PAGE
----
Government Professors Win Grants, APSA Awards
Posted in News Story | Tagged Faculty, Government, Grants, Research
October 9, 2018 — The Georgetown College Department of Government has had an active early fall, with a number of faculty members winning grants to fund their research and recognition on notable papers. Here’s a roundup of their work.
Prof. Kapiszewski is a co-Principal Investigator on a grant from the National Science Foundation (NSF) to support a project on “Optimizing Openness in Human Participants Research.” The project aims to harmonize standards for informed consent agreements and data management practices, and to construct socio-technical infrastructure. The broader goal is to facilitate the long-term preservation and ethical sharing of sensitive research data generated from human participants, so those data can be available for re-use by scientists conducting related research in the future.
Kapiszewski co-directs the Qualitative Data Repository (QDR) with Prof. Colin Elman (Syracuse University), the Principal Investigator on the grant. QDR is partnering on the project with Dr. Lynette Hoelter and Prof. Margaret Levenstein of the University of Michigan’s Inter-university Consortium for Political and Social Research (ICPSR). The two-year, $299,787 grant is supported by the Public Access Initiative, which is managed by the NSF’s Office of Advanced Cyberinfrastructure.
Prof. Klasnja won the American Political Science Association 2018 award for best paper on class and inequality for his work on the paper “Ideology of Affluence: Explanations for Inequality and Political Attitudes among Rich Americans.” Klasnja and colleagues Elizabeth Suhay of American University and Gonzalo Rivero of Westat examine whether affluent Americans are more likely than others to believe economic inequality stems from merit as opposed to circumstance. To answer the question, they conducted an original survey, in which half of the respondents were drawn from the top 5 percent of the income/wealth distribution.
“We find that affluent Americans are more likely than others to say economic outcomes stem from individual characteristics,” they wrote. “Further, the top 1 percent tends to double down on the internalization of economic inequality, linking drive to succeed and intelligence to people’s choices as well as their genes. Finally, blaming individuals for economic outcomes is more consistently and strongly tied to economic conservatism among the affluent than others.”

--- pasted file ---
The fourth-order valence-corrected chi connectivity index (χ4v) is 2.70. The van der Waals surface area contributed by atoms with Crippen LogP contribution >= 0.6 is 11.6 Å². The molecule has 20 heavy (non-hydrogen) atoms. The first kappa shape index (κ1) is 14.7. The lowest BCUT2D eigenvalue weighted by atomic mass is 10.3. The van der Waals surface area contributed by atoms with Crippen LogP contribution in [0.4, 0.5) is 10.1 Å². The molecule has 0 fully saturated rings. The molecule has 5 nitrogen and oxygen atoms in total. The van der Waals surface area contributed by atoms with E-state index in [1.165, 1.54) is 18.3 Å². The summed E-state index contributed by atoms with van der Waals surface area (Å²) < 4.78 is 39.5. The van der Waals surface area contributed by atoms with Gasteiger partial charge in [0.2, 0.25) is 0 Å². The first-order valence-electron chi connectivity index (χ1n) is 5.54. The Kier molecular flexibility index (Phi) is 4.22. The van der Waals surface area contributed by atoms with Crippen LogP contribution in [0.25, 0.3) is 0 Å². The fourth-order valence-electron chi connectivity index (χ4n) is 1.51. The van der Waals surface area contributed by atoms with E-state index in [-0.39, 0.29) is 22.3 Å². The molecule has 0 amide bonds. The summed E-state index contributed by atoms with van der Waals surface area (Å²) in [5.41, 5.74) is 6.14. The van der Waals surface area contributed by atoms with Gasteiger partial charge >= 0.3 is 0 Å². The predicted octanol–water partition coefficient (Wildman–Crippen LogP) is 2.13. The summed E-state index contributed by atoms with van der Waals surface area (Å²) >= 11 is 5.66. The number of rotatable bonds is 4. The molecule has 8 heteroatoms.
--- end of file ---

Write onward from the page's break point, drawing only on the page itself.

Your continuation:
Klasnja and his colleagues concluded that there exists an “ideology of affluence” that both individualizes economic inequality and opposes government efforts to ameliorate it.
Prof. Lieber won the American Political Science Association 2018 award for best paper in international security for “The New Era of Counterforce,” a collaboration with Professor Daryl G. Press of Dartmouth College. Lieber and Press examine the future of second-strike capability — one of the founding assumptions of nuclear deterrence theory — in the context of modern technological advances. They assert that the gap in technological capacities is widening even among nuclear powers, to the point that some powers that formerly possessed second-strike capabilities can no longer be assumed to hold that status. “Counterforce” attacks — attacks that fully disable a state’s nuclear capacity — should now be considered plausible.
“Nuclear stalemate might endure among some pairs of states, and technology could someday reestablish the ease of deploying survivable arsenals,” Lieber and Press write. “Today, however, survivability is eroding, and it will continue to do so in the foreseeable future.”
Prof. Smith has received RAPID funding from the National Science Foundation for a project on civic education in Kenya. Her research considers the way that citizens are educated following comprehensive and contested constitutional reforms; Kenya, which annulled its election results in August 2017, presents a compelling opportunity for further study.
“There is little research that focuses on teachers as agents in the process of citizen-formation,” Smith said. “Teaching students about the 2010 constitution requires not just new content but a revised history and a revised script about Kenyan identity.”
Smith will work with research assistants from a master’s teaching program at Kenyatta University, interviewing teachers in several counties in Kenya about the challenges of teaching new high school history and government curricula in the current political scene. The RAPID funding mechanism is designed for cases like Smith’s, where research must immediately follow an unanticipated event.